By Chris Lane
By Jeff Balke
By Aaron Reiss
By Angelica Leicht
By Dianna Wray
By Aaron Reiss
By Camilo Smith
By Craig Malisow
State Representative Sylvester Turner was all over the recently concluded state Democratic convention in El Paso, leaving no doubts that he's gearing up for another Houston mayoral race. Turner lost a close, mud-smeared runoff to Bob Lanier in 1991 and then waged war with a libel suit against Channel 13 and investigative reporter Wayne Dolcefino. Buttons worn by his supporters in El Paso proclaimed "It's Turner's Time" and featured a clock emblem with "2003."
Although many political observers assumed that the bad publicity Turner received during the libel trial and long-ago campaign made another mayoral bid unlikely, Harris County Democratic chair Sue Schechter begs to differ.
"I rate his chances very good," says Schechter. "I've done a jillion events [with Turner] and the crowds love him. On their feet and wild about him. On a bus trip to a legislative session, he had everybody up with ovation after ovation. He was just fantastic."
One crowd that isn't giving Sly ovations is the folks at the State Bar of Texas. It issued a public reprimand to the lawyer late last year and published the details in the May issue of its journal. A bar grievance committee found that a woman had paid Turner $1,000 to be her divorce attorney, but he didn't communicate with her about the case or trial date, and didn't even show up in court to represent her. A judge granted the divorce and issued a default judgment against her -- but Turner didn't tell his client about that either. He was ordered to pay the woman $1,543.
Before running for mayor again, maybe Turner needs to clean his clock.
Blast from the Past
The national news coverage of the bizarre court maneuvers of so-called 20th hijacker Zacarias Moussaoui briefly focused last week on Houston attorney Charles Freeman. Reports described him as a Muslim lawyer and adviser to the man charged in the September 11 conspiracy. They failed to note that Freeman has some life experiences that might be of use in defending the alleged terrorist.
In 1967, Freeman was one of five Texas Southern University student activists charged with homicide in the shooting death of Houston police officer Louis Kuba during a TSU campus riot. Police claimed they were fired on from the dormitories. Students claimed it was a police riot and that the officers fired on the dorms and trashed the rooms.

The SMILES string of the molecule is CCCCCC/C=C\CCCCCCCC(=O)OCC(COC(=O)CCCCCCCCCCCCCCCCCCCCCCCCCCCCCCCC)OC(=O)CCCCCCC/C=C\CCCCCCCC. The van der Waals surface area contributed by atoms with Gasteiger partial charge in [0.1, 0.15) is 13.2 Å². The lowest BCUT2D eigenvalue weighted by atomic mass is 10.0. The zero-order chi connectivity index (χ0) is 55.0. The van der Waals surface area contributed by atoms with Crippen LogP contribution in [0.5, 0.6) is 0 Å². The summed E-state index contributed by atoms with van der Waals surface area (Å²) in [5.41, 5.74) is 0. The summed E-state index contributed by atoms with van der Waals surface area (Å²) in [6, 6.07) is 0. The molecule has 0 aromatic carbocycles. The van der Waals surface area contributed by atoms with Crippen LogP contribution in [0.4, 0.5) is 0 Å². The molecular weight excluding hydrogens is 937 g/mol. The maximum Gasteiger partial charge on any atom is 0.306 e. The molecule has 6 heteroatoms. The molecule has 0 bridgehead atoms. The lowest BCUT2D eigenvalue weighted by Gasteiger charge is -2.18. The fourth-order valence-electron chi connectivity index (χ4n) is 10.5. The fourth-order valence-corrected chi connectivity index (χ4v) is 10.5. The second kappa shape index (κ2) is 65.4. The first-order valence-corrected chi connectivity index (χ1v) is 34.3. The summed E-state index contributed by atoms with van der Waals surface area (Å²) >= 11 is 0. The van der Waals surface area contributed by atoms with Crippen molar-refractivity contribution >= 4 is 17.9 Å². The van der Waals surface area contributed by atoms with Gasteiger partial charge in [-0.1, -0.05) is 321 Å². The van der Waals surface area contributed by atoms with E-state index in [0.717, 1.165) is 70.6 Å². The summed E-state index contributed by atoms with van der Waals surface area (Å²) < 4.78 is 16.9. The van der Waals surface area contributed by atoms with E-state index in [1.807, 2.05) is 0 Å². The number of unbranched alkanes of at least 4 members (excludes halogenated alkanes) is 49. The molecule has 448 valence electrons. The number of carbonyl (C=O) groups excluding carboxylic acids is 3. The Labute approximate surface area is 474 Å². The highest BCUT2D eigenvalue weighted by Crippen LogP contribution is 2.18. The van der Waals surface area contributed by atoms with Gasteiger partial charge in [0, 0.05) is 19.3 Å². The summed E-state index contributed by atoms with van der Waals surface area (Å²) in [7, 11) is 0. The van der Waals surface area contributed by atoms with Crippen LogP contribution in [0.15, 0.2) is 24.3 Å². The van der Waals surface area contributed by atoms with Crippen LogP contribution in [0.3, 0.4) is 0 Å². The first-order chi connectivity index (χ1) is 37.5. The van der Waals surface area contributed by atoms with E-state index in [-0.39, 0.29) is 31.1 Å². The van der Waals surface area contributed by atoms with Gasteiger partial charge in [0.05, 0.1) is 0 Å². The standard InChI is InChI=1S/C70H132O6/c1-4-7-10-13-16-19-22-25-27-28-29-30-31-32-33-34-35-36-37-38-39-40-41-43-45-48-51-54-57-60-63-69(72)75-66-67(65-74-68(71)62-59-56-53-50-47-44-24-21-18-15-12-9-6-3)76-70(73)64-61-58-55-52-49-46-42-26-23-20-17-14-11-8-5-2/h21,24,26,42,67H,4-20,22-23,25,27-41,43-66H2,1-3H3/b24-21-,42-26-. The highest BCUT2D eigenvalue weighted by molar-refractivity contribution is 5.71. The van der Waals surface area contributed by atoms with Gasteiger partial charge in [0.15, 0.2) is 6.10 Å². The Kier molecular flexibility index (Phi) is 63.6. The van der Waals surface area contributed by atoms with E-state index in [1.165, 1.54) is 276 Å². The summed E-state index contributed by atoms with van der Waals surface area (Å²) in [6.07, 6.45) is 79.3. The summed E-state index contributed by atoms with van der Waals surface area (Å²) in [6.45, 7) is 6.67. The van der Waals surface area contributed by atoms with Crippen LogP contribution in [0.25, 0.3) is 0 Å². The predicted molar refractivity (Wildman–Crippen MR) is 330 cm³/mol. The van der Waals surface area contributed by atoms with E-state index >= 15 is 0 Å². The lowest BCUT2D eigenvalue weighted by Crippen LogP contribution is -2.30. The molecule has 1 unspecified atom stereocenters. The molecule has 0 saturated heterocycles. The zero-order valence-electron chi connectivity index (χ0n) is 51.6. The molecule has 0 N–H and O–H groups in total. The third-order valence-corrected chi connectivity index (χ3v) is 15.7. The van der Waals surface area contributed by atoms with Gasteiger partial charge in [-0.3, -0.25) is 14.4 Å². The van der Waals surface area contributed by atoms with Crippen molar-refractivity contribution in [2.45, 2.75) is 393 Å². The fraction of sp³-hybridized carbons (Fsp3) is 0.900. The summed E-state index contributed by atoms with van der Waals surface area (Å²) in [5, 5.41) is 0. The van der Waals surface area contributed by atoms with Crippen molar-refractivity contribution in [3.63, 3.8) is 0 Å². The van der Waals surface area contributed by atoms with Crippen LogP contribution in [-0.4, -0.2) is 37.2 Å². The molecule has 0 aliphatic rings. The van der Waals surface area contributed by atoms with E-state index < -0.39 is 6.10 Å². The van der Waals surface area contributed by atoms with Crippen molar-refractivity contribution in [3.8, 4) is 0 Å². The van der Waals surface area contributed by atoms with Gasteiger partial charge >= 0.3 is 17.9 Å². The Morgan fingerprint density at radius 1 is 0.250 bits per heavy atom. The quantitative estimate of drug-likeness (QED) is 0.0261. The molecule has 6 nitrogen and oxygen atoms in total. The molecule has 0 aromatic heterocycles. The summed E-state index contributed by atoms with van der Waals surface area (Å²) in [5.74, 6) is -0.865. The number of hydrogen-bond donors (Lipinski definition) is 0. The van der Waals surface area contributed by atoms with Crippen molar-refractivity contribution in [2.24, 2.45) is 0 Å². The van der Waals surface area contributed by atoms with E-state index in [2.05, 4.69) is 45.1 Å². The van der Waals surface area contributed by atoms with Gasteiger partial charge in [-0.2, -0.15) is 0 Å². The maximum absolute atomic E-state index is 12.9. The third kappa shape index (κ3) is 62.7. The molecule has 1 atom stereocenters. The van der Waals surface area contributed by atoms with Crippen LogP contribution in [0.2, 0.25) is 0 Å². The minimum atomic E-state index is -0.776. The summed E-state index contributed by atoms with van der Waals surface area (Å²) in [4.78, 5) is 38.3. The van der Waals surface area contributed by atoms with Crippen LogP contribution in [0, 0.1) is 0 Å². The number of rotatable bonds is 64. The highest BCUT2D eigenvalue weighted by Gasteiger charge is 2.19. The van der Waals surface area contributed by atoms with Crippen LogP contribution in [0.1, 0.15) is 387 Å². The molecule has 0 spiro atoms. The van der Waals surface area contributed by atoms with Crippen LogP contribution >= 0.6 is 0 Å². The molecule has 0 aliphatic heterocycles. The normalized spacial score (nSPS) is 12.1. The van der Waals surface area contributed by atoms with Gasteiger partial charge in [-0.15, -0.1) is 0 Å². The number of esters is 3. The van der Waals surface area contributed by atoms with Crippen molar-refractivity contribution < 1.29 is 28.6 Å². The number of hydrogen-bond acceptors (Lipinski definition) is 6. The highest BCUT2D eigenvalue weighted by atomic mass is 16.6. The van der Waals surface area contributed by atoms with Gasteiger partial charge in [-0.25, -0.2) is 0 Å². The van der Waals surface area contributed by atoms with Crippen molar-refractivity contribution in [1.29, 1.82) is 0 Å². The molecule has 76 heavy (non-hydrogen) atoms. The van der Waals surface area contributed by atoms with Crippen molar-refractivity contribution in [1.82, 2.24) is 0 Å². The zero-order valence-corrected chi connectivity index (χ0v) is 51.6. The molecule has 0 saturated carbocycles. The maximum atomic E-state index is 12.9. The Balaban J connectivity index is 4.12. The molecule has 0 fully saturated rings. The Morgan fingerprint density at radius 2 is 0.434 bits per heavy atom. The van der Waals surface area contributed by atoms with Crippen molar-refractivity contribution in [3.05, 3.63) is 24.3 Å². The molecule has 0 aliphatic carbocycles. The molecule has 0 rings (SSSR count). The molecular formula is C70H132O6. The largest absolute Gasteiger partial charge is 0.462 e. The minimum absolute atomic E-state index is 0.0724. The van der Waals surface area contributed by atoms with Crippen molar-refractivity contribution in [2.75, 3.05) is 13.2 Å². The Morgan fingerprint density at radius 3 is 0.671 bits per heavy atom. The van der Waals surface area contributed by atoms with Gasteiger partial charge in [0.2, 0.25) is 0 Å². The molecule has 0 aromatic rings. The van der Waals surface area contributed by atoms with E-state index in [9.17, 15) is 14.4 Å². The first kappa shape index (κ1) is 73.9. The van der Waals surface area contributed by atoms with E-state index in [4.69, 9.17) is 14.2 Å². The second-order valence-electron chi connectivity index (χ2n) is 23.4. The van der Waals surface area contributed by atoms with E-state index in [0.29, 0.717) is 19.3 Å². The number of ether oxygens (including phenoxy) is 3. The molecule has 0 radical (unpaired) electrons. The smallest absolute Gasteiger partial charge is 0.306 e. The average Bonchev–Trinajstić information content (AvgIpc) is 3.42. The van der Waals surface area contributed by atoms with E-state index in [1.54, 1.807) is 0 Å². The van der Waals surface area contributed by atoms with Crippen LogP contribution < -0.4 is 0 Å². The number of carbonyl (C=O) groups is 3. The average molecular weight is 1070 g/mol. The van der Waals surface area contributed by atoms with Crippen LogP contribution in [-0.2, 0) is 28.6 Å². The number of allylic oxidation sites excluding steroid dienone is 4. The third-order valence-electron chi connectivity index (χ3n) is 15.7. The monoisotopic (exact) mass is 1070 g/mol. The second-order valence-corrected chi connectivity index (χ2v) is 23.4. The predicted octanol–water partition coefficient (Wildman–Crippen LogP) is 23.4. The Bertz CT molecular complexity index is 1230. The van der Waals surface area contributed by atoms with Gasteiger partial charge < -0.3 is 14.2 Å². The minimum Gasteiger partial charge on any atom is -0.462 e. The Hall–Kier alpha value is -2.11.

The bullet that killed the officer apparently came from another policeman's gun. However, the group was charged with murder under a wide-ranging Texas law passed during the unrest of the '60s. It made participants in a riot responsible for any illegal actions that occur during the incident.
That parallels Moussaoui's situation -- he was already arrested and in a jail cell when the hijacked planes hit their targets on September 11. He faces the death penalty for his alleged role in the planning of the attacks. A judge has ruled that Freeman cannot be his attorney because he is not licensed to practice law in Virginia.
In the TSU situation, only Freeman was tried on murder charges. That 1968 proceeding in Victoria ended in a mistrial and the state eventually dropped all charges. Freeman went on to law school and a career as a lawyer in the Harris County criminal courts. It will likely take a feat of courtroom wizardry to produce the same result for Moussaoui.
Forget Me Not
In our exploration last week of rising Asian-American political clout in Houston, The Insider somehow neglected to cite Jay Aiyer, the first Indian-American to sit on the Houston Community College Board. Aiyer, a former chief of staff for Mayor Brown, was appointed to the board last year. He and another trustee automatically received full terms when they faced no opponents last fall.
Also, a tip of the hat to paralegal Andrew Tran. The Vietnamese-American is the Democratic candidate facing incumbent Talmadge Heflin for the position of state representative District 149 in Harris County.